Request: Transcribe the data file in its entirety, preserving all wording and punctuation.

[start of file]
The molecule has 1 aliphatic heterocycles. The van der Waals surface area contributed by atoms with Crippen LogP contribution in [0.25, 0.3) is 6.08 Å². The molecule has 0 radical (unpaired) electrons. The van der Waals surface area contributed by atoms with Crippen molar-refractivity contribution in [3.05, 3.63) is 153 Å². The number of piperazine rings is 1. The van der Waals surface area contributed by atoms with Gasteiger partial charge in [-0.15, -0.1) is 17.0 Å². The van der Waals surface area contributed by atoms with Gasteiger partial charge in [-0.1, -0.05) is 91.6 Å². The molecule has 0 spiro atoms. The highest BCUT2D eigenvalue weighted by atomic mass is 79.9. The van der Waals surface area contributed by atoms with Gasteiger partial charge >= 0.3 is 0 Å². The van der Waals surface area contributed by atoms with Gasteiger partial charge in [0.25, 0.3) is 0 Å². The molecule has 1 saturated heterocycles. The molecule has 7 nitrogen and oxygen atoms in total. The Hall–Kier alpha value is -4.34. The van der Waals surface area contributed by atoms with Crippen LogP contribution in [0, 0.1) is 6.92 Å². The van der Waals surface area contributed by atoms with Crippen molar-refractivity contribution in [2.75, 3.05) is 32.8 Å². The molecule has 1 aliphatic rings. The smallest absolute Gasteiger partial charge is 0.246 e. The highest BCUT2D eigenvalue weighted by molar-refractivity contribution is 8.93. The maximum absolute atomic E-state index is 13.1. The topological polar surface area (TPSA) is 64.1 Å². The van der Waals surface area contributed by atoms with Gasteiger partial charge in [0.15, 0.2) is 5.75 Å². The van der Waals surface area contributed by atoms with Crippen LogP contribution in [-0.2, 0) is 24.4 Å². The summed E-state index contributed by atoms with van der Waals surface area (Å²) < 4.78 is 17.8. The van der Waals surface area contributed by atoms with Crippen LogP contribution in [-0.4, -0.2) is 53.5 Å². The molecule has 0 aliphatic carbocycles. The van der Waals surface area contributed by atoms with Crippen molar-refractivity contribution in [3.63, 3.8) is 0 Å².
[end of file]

The molecule has 1 aliphatic heterocycles. The van der Waals surface area contributed by atoms with Crippen LogP contribution in [0.25, 0.3) is 6.08 Å². The molecule has 0 radical (unpaired) electrons. The van der Waals surface area contributed by atoms with Crippen molar-refractivity contribution in [3.05, 3.63) is 153 Å². The number of piperazine rings is 1. The van der Waals surface area contributed by atoms with Gasteiger partial charge in [-0.15, -0.1) is 17.0 Å². The van der Waals surface area contributed by atoms with Gasteiger partial charge in [-0.1, -0.05) is 91.6 Å². The molecule has 0 spiro atoms. The highest BCUT2D eigenvalue weighted by atomic mass is 79.9. The van der Waals surface area contributed by atoms with Gasteiger partial charge >= 0.3 is 0 Å². The van der Waals surface area contributed by atoms with Gasteiger partial charge in [0.25, 0.3) is 0 Å². The molecule has 1 saturated heterocycles. The molecule has 7 nitrogen and oxygen atoms in total. The Hall–Kier alpha value is -4.34. The van der Waals surface area contributed by atoms with Crippen LogP contribution in [0, 0.1) is 6.92 Å². The van der Waals surface area contributed by atoms with Crippen molar-refractivity contribution in [2.75, 3.05) is 32.8 Å². The molecule has 1 aliphatic rings. The smallest absolute Gasteiger partial charge is 0.246 e. The highest BCUT2D eigenvalue weighted by molar-refractivity contribution is 8.93. The maximum absolute atomic E-state index is 13.1. The topological polar surface area (TPSA) is 64.1 Å². The van der Waals surface area contributed by atoms with Gasteiger partial charge in [0.15, 0.2) is 5.75 Å². The van der Waals surface area contributed by atoms with Crippen LogP contribution in [-0.2, 0) is 24.4 Å². The summed E-state index contributed by atoms with van der Waals surface area (Å²) < 4.78 is 17.8. The van der Waals surface area contributed by atoms with Crippen LogP contribution in [-0.4, -0.2) is 53.5 Å². The molecule has 0 aliphatic carbocycles. The van der Waals surface area contributed by atoms with Crippen molar-refractivity contribution in [3.63, 3.8) is 0 Å².